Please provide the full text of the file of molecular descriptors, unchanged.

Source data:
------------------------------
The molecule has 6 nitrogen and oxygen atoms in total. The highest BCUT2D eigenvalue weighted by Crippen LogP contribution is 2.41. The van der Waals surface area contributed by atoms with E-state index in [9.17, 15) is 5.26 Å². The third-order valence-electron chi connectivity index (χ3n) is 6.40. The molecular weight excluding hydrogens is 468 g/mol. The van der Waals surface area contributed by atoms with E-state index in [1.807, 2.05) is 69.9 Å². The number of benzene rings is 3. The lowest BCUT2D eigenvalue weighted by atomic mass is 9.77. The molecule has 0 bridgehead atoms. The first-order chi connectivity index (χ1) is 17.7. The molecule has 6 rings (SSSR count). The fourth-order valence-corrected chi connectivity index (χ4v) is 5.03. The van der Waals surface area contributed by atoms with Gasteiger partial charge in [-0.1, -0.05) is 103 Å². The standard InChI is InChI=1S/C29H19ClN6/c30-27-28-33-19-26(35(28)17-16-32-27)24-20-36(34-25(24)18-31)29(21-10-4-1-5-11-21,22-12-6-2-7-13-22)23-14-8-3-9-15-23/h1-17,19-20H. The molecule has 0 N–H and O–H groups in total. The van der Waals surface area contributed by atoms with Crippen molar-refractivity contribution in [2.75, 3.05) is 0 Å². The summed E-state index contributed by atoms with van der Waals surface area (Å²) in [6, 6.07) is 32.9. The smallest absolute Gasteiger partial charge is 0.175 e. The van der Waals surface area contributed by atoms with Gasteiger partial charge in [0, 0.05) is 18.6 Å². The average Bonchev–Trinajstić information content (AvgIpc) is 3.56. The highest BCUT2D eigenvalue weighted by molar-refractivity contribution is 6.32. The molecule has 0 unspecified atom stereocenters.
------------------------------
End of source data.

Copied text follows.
The molecule has 6 nitrogen and oxygen atoms in total. The highest BCUT2D eigenvalue weighted by Crippen LogP contribution is 2.41. The van der Waals surface area contributed by atoms with E-state index in [9.17, 15) is 5.26 Å². The third-order valence-electron chi connectivity index (χ3n) is 6.40. The molecular weight excluding hydrogens is 468 g/mol. The van der Waals surface area contributed by atoms with E-state index in [1.807, 2.05) is 69.9 Å². The number of benzene rings is 3. The lowest BCUT2D eigenvalue weighted by atomic mass is 9.77. The molecule has 0 bridgehead atoms. The first-order chi connectivity index (χ1) is 17.7. The molecule has 6 rings (SSSR count). The fourth-order valence-corrected chi connectivity index (χ4v) is 5.03. The van der Waals surface area contributed by atoms with Gasteiger partial charge in [-0.1, -0.05) is 103 Å². The standard InChI is InChI=1S/C29H19ClN6/c30-27-28-33-19-26(35(28)17-16-32-27)24-20-36(34-25(24)18-31)29(21-10-4-1-5-11-21,22-12-6-2-7-13-22)23-14-8-3-9-15-23/h1-17,19-20H. The molecule has 0 N–H and O–H groups in total. The van der Waals surface area contributed by atoms with Crippen molar-refractivity contribution in [2.75, 3.05) is 0 Å². The summed E-state index contributed by atoms with van der Waals surface area (Å²) in [6, 6.07) is 32.9. The smallest absolute Gasteiger partial charge is 0.175 e. The van der Waals surface area contributed by atoms with Gasteiger partial charge in [0, 0.05) is 18.6 Å². The average Bonchev–Trinajstić information content (AvgIpc) is 3.56. The highest BCUT2D eigenvalue weighted by molar-refractivity contribution is 6.32. The molecule has 0 unspecified atom stereocenters.